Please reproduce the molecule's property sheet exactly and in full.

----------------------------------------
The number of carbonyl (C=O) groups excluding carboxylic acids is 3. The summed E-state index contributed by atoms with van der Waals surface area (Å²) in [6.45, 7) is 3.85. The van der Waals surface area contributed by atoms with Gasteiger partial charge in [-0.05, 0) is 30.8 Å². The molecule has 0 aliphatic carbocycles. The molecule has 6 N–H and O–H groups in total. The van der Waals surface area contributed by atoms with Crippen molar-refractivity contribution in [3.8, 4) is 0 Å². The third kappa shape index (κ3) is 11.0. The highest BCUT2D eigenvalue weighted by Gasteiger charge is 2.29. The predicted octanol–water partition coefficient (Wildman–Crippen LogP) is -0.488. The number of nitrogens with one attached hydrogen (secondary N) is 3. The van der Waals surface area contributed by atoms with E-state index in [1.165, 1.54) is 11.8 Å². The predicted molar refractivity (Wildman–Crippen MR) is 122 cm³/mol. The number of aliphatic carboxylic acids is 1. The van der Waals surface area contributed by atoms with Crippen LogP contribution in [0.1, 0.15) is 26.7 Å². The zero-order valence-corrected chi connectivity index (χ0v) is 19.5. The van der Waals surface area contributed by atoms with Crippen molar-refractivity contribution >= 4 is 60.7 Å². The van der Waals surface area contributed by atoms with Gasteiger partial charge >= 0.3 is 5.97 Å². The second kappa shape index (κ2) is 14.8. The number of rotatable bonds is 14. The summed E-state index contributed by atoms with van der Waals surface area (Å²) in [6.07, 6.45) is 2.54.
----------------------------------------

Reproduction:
The number of carbonyl (C=O) groups excluding carboxylic acids is 3. The summed E-state index contributed by atoms with van der Waals surface area (Å²) in [6.45, 7) is 3.85. The van der Waals surface area contributed by atoms with Gasteiger partial charge in [-0.05, 0) is 30.8 Å². The molecule has 0 aliphatic carbocycles. The molecule has 6 N–H and O–H groups in total. The van der Waals surface area contributed by atoms with Crippen molar-refractivity contribution in [3.8, 4) is 0 Å². The third kappa shape index (κ3) is 11.0. The highest BCUT2D eigenvalue weighted by Gasteiger charge is 2.29. The predicted octanol–water partition coefficient (Wildman–Crippen LogP) is -0.488. The number of nitrogens with one attached hydrogen (secondary N) is 3. The van der Waals surface area contributed by atoms with E-state index in [1.165, 1.54) is 11.8 Å². The predicted molar refractivity (Wildman–Crippen MR) is 122 cm³/mol. The number of aliphatic carboxylic acids is 1. The van der Waals surface area contributed by atoms with Crippen LogP contribution in [0.1, 0.15) is 26.7 Å². The zero-order valence-corrected chi connectivity index (χ0v) is 19.5. The van der Waals surface area contributed by atoms with Crippen molar-refractivity contribution >= 4 is 60.7 Å². The van der Waals surface area contributed by atoms with Gasteiger partial charge >= 0.3 is 5.97 Å². The second kappa shape index (κ2) is 14.8. The number of rotatable bonds is 14. The summed E-state index contributed by atoms with van der Waals surface area (Å²) in [6.07, 6.45) is 2.54.